Curiosity is the mother of invention. The curiosity of knowing the reason for the fall of an apple made Isaac Newton invent the Laws of Motion.
“Millions saw the apple fall, but Newton asked why.”- Bernard Baruch.
Kids are curious by default. It is often seen in an early age behaviour. Kids tend to ask more questions about almost everything they come across. They are driven to seek reasons and knowledge around why’s, how’s and if’s behind everything that interests them.
The ability to ask questions and ask the right questions is important even in adults' lives. This plays a huge role in how a child's personality develops and how they grow up. Curiosity can influence the lives of your children in a great manner if channelled in the right direction.
Curiosity among children declines as they are exposed to formal education. There’s no study to back this fact, but it is observant in the behaviour of children. Many adults aren’t as curious as they used to be as kids.
To keep curiosity alive in your kids, here’s a list of activities you can practice with them, see them engaged, and wear the hat of curiosity.
Connect this to that
It’s a really good approach to help them understand different concepts. As they ask you multiple things, keep them in mind, and explain using the things they do. Connect what kids don’t know what they do. This approach can help them make sense of new ideas. The more approachable they feel projects, content or other activities are, the more likely they are to be curious about it.
Follow your child’s interest
It is important to understand what interests your kid the most. Building curiosity in kids gets effective when strategies are around their area of interest. Try and find out what your child is interested in and build curiosity on it. For instance, if your child likes sea animals, you can give her books and show various sea animals' resources. Doing so, your kid will gain knowledge about things they like and come up with questions backed by knowledge.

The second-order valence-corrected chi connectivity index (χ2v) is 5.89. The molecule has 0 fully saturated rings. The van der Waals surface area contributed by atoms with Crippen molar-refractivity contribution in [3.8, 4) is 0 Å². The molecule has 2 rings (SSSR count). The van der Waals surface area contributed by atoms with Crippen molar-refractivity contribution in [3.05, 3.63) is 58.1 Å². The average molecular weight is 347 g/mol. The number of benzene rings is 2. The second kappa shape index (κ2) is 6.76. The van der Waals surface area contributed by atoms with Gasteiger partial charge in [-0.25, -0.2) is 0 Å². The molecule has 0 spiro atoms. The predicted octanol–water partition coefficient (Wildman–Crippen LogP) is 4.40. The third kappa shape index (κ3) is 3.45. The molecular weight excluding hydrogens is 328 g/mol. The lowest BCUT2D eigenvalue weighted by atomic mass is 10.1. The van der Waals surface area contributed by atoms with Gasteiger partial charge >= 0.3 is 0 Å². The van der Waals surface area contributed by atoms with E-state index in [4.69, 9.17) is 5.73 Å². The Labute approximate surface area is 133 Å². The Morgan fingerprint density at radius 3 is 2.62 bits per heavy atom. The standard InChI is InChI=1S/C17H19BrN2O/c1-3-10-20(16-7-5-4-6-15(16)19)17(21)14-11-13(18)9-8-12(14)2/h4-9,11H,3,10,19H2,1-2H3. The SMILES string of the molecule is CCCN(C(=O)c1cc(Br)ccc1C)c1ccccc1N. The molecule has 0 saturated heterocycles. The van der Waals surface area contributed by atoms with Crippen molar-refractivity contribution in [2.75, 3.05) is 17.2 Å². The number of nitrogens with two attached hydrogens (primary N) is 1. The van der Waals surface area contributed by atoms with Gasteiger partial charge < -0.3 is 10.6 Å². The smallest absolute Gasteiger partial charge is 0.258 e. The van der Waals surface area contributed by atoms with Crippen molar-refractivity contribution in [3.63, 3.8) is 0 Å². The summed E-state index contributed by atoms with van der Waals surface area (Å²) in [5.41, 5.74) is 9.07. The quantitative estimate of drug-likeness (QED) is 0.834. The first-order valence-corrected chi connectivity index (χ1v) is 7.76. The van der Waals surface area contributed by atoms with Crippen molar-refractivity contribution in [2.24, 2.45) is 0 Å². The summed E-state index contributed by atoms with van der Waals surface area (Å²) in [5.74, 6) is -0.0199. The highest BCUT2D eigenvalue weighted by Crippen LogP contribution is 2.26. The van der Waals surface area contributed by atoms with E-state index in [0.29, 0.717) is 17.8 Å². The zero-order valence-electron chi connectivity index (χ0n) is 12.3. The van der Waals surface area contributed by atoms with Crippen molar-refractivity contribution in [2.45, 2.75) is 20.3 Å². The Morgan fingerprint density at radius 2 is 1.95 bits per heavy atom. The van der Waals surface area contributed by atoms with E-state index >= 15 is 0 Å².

Let the kids lead
If the learning is passive it is difficult to be curious, and the kids don’t have any control over their learning process. Allow your child to take the lead. Once you know what interests your child, help them pursue that in whatever ways you can. If they like music, you can enrol them in coaching and if you see them stick to it, buy them the instrument. Similarly, you can cater to their various interests after analyzing their dedication towards it.
Emphasize the process and not just the product
Kids are keen to work on hands-on projects and engage in learning games that require them to spend time exploring things around and about them. While your kids work on projects, ensure that you highlight the process and not just the end product. Question them about the strategies they used and why they picked that route. Ask them if they could’ve done it any other way and why they kept the other one as a second option. All these little details will give you knowledge about your child’s potential and knowledge and encourage children to experiment with their projects. Allocate times for children to share their projects' intermediate stages and discuss what they plan to do next and why.
Allow time for exploratory play
It is not mandatory to always have a material output from a play session. Sometimes you leave the child to explore and be imaginative. As the saying goes, Curious minds are never bored; you must allow your child to explore their environment once in a while. This allows them to learn how various facets of their environment interact and can be adapted or manipulated. Give them different materials like blocks, sand, pots, and pans, and anything else that can be used to spark their imagination. Please don’t provide any directions or guidelines about what they have to do with the material or what they have to make. Allow them to explore their imagination and create something of their own. You can further indulge in a discussion about the process, the output (if there is), or appreciate their sheer efforts.
What matters the most is that you model the curiosity that you would like to see in your child. Among all the tips I have shared above, this is the primary one that you have to work on. Your kids look up to you and practice as they see. Try new hobbies or learn a new skill. While kids are in their growing age, they often pick their parents' habits, and if you model this keen learner behaviour, you'll see your child growing with the same curious learning attitude.